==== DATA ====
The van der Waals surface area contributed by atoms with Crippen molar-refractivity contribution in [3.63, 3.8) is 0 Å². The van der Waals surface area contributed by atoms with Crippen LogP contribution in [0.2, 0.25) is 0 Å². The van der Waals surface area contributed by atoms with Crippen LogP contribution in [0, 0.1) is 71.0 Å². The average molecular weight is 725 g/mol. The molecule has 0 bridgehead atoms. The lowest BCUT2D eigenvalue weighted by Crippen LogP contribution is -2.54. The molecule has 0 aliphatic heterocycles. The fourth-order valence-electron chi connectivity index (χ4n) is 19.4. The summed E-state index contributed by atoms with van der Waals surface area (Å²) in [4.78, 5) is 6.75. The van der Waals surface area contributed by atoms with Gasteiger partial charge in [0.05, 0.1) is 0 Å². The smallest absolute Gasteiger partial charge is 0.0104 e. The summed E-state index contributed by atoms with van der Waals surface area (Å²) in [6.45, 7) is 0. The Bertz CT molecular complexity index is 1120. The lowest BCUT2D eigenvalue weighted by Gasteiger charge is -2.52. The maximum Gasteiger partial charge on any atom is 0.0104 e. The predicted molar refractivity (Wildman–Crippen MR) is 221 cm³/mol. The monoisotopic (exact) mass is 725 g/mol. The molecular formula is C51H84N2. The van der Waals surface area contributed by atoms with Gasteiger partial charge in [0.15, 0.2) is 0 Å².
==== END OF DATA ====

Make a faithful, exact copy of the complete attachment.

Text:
The van der Waals surface area contributed by atoms with Crippen molar-refractivity contribution in [3.63, 3.8) is 0 Å². The van der Waals surface area contributed by atoms with Crippen LogP contribution in [0.2, 0.25) is 0 Å². The van der Waals surface area contributed by atoms with Crippen LogP contribution in [0, 0.1) is 71.0 Å². The average molecular weight is 725 g/mol. The molecule has 0 bridgehead atoms. The lowest BCUT2D eigenvalue weighted by Crippen LogP contribution is -2.54. The molecule has 0 aliphatic heterocycles. The fourth-order valence-electron chi connectivity index (χ4n) is 19.4. The summed E-state index contributed by atoms with van der Waals surface area (Å²) in [4.78, 5) is 6.75. The van der Waals surface area contributed by atoms with Gasteiger partial charge in [0.05, 0.1) is 0 Å². The smallest absolute Gasteiger partial charge is 0.0104 e. The summed E-state index contributed by atoms with van der Waals surface area (Å²) in [6.45, 7) is 0. The Bertz CT molecular complexity index is 1120. The lowest BCUT2D eigenvalue weighted by Gasteiger charge is -2.52. The maximum Gasteiger partial charge on any atom is 0.0104 e. The predicted molar refractivity (Wildman–Crippen MR) is 221 cm³/mol. The monoisotopic (exact) mass is 725 g/mol. The molecular formula is C51H84N2. The van der Waals surface area contributed by atoms with Gasteiger partial charge in [0.15, 0.2) is 0 Å².